Obviously, if the pattern has any visible darts or gathers, slash your sloper tracing parallel to them but pointing to its apex, then distribute as much control to that section of the sloper as you need to align the side seams. If you can't see the dart control, it's been left unstitched, so look for lengthened shoulders and armscyes, unshaped waists and/or side seams, and (on jackets) eased roll lines, all common places for unstitched dart control. These features are also clues that some control has been positioned here, even if there's a visible dart elsewhere in the pattern.
In either case, slash and pivot your sloper tracing (as described in the drawings above) in the unstitched, dart-controlled areas just described, as you would for visible darts, until the side seams are parallel. Even if your dart-control total is different from the pattern's, as long as you've distributed yours in approximately the same directions away from the apex, you're ready to match slopers when the sides are parallel, as in Step 2 and Step 3.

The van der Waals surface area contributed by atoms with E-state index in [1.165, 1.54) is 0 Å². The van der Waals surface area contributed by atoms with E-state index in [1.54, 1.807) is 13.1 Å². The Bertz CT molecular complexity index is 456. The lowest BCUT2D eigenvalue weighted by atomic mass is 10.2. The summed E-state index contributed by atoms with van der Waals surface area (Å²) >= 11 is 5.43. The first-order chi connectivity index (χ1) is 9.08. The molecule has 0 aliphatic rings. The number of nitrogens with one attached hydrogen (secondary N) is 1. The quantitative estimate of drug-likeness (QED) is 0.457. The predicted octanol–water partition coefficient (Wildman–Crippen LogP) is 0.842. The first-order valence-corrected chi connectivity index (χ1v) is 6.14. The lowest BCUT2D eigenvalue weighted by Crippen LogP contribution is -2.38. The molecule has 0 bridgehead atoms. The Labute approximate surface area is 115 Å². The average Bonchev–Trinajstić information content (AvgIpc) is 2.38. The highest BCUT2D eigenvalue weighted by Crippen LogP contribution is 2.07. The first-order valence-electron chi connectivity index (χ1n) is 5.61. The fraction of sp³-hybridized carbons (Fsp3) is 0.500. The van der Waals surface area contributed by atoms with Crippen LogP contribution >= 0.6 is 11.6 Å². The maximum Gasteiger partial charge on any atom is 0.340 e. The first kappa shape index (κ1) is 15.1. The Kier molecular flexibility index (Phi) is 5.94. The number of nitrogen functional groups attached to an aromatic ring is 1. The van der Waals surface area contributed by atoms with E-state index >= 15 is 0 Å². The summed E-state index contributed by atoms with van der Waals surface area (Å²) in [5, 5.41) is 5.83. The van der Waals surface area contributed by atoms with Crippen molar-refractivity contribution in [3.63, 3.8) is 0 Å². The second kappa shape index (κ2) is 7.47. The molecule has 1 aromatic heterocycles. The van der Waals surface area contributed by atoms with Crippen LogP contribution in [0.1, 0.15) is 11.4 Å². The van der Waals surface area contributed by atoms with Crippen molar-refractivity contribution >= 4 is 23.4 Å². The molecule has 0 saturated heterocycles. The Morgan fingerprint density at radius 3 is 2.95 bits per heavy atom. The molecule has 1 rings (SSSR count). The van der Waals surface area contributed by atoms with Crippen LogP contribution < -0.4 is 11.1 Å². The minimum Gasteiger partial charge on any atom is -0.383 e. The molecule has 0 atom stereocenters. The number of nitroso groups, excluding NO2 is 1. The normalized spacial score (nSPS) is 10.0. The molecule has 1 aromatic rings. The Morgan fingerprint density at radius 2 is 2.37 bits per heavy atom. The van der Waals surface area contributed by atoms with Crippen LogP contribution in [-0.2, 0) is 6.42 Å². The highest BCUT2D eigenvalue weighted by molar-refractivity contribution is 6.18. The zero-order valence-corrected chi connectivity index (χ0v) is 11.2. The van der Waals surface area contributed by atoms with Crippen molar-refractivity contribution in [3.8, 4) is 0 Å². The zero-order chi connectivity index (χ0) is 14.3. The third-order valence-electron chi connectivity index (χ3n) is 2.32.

See Step 1 (below) for a simple example of sloper/pattern alignment using a pattern shaped much like the sloper. Start with a commercial pattern that matches your measurements as closely as possible at the shoulders if it's a top, or at the hips if it's a bottom (though the technique works equally well if the pattern is sized very differently from the sloper).
Work with the back first, positioning the back pattern over the back sloper and aligning the two center-back lines. Imagine you're pulling a garment on over your head: keeping the center backs aligned, slide the pattern until the sloper's shoulder contacts the stitching line of the pattern's shoulder. The sloper represents you, and the pattern parts not covered up by your sloper show the design ease. Is there enough (or too much) design ease at the waist? the hips? across the bust? Is your sloper outside the stitching lines in places, indicating the pattern is too small there? Are the shoulder seams a different length and at a different angle than your shoulders? How far below your own underarm is that armscye supposed to fall?
If you were using the sloper that this pattern was drafted from instead of your own, of course, there'd be no such questions. You'd see exactly the amount of design ease the designer intended at every seam, and how (and where) he or she had repositioned the dart shaping that's built into every sloper for the female figure. The exact relationship between the outlines of the sloper and pattern at every point is the record of the designer's idea of a good fit for that garment.